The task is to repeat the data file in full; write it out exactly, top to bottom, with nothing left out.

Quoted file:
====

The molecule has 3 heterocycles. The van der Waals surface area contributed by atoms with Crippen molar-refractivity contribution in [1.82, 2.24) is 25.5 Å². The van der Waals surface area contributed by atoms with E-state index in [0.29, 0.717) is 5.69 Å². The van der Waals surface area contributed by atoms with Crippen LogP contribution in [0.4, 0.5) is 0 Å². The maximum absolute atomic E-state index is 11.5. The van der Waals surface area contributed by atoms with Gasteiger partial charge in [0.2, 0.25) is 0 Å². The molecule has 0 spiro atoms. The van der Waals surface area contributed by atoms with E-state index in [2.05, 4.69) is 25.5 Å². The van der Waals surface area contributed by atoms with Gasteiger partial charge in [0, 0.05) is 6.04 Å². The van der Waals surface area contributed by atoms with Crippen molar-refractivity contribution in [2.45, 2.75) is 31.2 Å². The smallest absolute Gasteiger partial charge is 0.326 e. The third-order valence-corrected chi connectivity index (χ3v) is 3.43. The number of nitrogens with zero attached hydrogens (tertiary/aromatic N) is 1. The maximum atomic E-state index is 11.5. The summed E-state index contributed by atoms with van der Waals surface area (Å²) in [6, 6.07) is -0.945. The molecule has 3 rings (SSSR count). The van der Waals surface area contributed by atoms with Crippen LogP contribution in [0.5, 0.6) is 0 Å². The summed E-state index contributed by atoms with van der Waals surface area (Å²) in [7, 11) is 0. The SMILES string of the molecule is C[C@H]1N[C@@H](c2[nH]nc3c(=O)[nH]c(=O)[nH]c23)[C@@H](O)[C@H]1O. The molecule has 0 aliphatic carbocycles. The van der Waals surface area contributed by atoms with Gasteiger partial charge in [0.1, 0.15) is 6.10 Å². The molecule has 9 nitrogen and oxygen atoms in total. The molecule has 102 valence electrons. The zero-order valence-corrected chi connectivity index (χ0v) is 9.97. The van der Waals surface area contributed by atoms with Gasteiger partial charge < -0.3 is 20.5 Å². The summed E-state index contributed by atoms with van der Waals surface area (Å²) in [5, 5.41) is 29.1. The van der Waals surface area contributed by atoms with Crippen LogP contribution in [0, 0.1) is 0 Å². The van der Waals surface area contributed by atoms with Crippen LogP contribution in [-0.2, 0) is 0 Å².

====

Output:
The molecule has 3 heterocycles. The van der Waals surface area contributed by atoms with Crippen molar-refractivity contribution in [1.82, 2.24) is 25.5 Å². The van der Waals surface area contributed by atoms with E-state index in [0.29, 0.717) is 5.69 Å². The van der Waals surface area contributed by atoms with Crippen LogP contribution in [0.4, 0.5) is 0 Å². The maximum absolute atomic E-state index is 11.5. The van der Waals surface area contributed by atoms with Gasteiger partial charge in [0.2, 0.25) is 0 Å². The molecule has 0 spiro atoms. The van der Waals surface area contributed by atoms with E-state index in [2.05, 4.69) is 25.5 Å². The van der Waals surface area contributed by atoms with Gasteiger partial charge in [0, 0.05) is 6.04 Å². The van der Waals surface area contributed by atoms with Crippen molar-refractivity contribution in [2.45, 2.75) is 31.2 Å². The smallest absolute Gasteiger partial charge is 0.326 e. The third-order valence-corrected chi connectivity index (χ3v) is 3.43. The number of nitrogens with zero attached hydrogens (tertiary/aromatic N) is 1. The maximum atomic E-state index is 11.5. The summed E-state index contributed by atoms with van der Waals surface area (Å²) in [6, 6.07) is -0.945. The molecule has 3 rings (SSSR count). The van der Waals surface area contributed by atoms with Crippen LogP contribution in [0.5, 0.6) is 0 Å². The summed E-state index contributed by atoms with van der Waals surface area (Å²) in [7, 11) is 0. The SMILES string of the molecule is C[C@H]1N[C@@H](c2[nH]nc3c(=O)[nH]c(=O)[nH]c23)[C@@H](O)[C@H]1O. The molecule has 0 aliphatic carbocycles. The van der Waals surface area contributed by atoms with Gasteiger partial charge in [0.1, 0.15) is 6.10 Å². The molecule has 9 nitrogen and oxygen atoms in total. The molecule has 102 valence electrons. The zero-order valence-corrected chi connectivity index (χ0v) is 9.97. The van der Waals surface area contributed by atoms with Gasteiger partial charge < -0.3 is 20.5 Å². The summed E-state index contributed by atoms with van der Waals surface area (Å²) in [5, 5.41) is 29.1. The van der Waals surface area contributed by atoms with Crippen LogP contribution in [0, 0.1) is 0 Å². The van der Waals surface area contributed by atoms with Crippen LogP contribution in [-0.2, 0) is 0 Å².